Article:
06 Sep 2012
unTRUE RELIGION – Major Counterfeit Jeans Operation Shut Down
Last year Guru Denim Inc., owner of the international premium denim brand TRUE RELIGION, identified counterfeit problems in New Zealand. Hundreds, possibly thousands, of counterfeit TRUE RELIGION jeans were being sold through “pop-up” shops in a number of Auckland suburbs and online through a daily deal website. Guru Denim was concerned that the poor quality of the counterfeit products would damage its high end reputation, along with customer loyalty to the premium TRUE RELIGION fashion brand.
Guru Denim instructed Simpson Grierson to advise them on this matter. The actions of the importers/distributors of the counterfeit products amounted to trade mark infringement, copyright infringement, the tort of passing off and various breaches of the Fair Trading Act 1986. Under the Copyright Act 1994, the Trade Marks Act 2002 and the Crimes Act 1961, it is also a criminal offence to knowingly import counterfeit goods for the purposes of trade, or to offer such goods up for sale.
Counterfeit operations like these do substantial damage to the brand owner, both in terms of lost sales and damage to the goodwill and reputation fashion brand owners carefully build. Those who bought or saw the counterfeit jeans will also have had their impression of the TRUE RELIGION brand sullied - one clothing repairer reported replacing around 100 zips on the jeans. They also deprive "NZ Inc" of tax revenue, and damage our reputation for ethical trading.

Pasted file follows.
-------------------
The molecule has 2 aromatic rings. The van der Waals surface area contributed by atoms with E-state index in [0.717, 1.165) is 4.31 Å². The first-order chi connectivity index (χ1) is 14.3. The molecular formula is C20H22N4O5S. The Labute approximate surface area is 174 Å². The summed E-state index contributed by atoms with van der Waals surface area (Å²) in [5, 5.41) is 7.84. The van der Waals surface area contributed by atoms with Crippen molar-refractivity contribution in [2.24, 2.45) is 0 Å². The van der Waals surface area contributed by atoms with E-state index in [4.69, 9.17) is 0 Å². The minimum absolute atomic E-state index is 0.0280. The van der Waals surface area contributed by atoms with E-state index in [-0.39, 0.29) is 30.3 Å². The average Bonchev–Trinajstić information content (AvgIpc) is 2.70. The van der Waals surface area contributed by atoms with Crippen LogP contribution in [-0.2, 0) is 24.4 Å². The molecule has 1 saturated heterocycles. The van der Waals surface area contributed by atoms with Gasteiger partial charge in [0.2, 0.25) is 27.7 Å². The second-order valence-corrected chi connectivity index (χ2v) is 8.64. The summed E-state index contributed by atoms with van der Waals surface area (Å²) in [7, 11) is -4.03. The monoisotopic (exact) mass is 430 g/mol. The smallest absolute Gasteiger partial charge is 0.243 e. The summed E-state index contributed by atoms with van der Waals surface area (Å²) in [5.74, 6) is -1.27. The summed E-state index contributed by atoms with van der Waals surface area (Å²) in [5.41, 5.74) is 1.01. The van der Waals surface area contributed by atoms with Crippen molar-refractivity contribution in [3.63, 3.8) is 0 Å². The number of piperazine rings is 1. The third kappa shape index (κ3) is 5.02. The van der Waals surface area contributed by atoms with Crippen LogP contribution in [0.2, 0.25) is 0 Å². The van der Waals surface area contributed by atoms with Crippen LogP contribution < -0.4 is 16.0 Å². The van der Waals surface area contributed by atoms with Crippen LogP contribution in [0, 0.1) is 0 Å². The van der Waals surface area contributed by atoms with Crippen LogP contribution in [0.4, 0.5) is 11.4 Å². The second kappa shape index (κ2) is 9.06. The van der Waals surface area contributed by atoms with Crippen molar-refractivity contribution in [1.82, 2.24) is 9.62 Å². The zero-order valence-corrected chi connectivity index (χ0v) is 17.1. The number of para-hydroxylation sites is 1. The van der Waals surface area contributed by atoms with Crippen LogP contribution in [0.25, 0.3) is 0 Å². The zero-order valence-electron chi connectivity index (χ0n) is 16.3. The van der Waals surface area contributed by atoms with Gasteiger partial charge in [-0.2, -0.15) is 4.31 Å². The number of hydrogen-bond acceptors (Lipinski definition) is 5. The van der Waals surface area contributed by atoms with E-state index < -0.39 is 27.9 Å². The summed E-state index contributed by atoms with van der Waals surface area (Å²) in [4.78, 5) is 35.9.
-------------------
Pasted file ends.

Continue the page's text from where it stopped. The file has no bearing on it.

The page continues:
While the importers/distributors were not charged under the Copyright Act or the Trade Marks Act, our investigations led to the police prosecuting two individuals, Dean Gibbs and Dawn Lomas, under section 257 of the Crimes Act, for use of a forged document. The individuals pleaded guilty and were sentenced on 5 September 2012 to Community Detention for three months, 300 hours Community Service and Supervision for one year. In addition, they have each been ordered to pay reparation of $20,000.
We believe that this is the first significant case involving counterfeit clothing to lead to criminal prosecution in New Zealand. This is a significant outcome, and demonstrates that the police take counterfeits operations seriously and the Courts will hold offenders accountable for the damaging impact of their actions on brand owners.
The New Zealand Customs Service (Customs) has reported "a substantial growth" in importation of counterfeit goods over the last few years. In addition to regular marketplace checks for counterfeits, we often recommend that brand owners take the preventative measure of filing trade mark and copyright notices with Customs. These notices give Customs the power to investigate and detain goods which they suspect are counterfeit or pirated goods. Detained goods can then be, and in our experience are usually, forfeited by the importer. If the importer refuses to forfeit the goods, the brand owner can issue proceedings, which acts to continue the detention.Simpson Grierson acts for Guru Denim in New Zealand. For further information on this matter, or on filing Customs notices, please contact Earl Gray, Tracey Walker, Richard Watts or Claire Foggo.